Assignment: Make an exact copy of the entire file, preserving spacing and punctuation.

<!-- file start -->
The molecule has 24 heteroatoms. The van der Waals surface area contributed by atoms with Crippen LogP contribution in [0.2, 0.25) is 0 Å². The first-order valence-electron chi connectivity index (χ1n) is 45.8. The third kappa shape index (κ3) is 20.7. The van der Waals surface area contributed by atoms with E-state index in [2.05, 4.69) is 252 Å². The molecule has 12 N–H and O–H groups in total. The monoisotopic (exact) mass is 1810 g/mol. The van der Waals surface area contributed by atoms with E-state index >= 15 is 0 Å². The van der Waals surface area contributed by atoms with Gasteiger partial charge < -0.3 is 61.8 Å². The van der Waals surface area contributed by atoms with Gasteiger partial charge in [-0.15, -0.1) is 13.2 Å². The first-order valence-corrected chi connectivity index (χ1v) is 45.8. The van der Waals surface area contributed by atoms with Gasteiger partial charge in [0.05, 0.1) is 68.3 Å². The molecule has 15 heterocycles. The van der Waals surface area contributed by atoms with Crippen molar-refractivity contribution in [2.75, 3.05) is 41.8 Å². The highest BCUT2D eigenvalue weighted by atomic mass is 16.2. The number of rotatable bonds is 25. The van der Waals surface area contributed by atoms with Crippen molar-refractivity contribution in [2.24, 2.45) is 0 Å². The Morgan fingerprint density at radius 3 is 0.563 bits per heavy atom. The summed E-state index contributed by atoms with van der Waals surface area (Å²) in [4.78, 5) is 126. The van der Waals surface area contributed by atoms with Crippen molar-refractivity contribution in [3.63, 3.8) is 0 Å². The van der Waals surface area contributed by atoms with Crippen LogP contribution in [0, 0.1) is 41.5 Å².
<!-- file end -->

The molecule has 24 heteroatoms. The van der Waals surface area contributed by atoms with Crippen LogP contribution in [0.2, 0.25) is 0 Å². The first-order valence-electron chi connectivity index (χ1n) is 45.8. The third kappa shape index (κ3) is 20.7. The van der Waals surface area contributed by atoms with E-state index in [2.05, 4.69) is 252 Å². The molecule has 12 N–H and O–H groups in total. The monoisotopic (exact) mass is 1810 g/mol. The van der Waals surface area contributed by atoms with E-state index >= 15 is 0 Å². The van der Waals surface area contributed by atoms with Gasteiger partial charge < -0.3 is 61.8 Å². The van der Waals surface area contributed by atoms with Gasteiger partial charge in [-0.15, -0.1) is 13.2 Å². The first-order valence-corrected chi connectivity index (χ1v) is 45.8. The van der Waals surface area contributed by atoms with Gasteiger partial charge in [0.05, 0.1) is 68.3 Å². The molecule has 15 heterocycles. The van der Waals surface area contributed by atoms with Crippen molar-refractivity contribution in [2.75, 3.05) is 41.8 Å². The highest BCUT2D eigenvalue weighted by atomic mass is 16.2. The number of rotatable bonds is 25. The van der Waals surface area contributed by atoms with Crippen molar-refractivity contribution in [2.24, 2.45) is 0 Å². The Morgan fingerprint density at radius 3 is 0.563 bits per heavy atom. The summed E-state index contributed by atoms with van der Waals surface area (Å²) in [4.78, 5) is 126. The van der Waals surface area contributed by atoms with Crippen molar-refractivity contribution in [3.63, 3.8) is 0 Å². The van der Waals surface area contributed by atoms with Crippen LogP contribution in [0, 0.1) is 41.5 Å².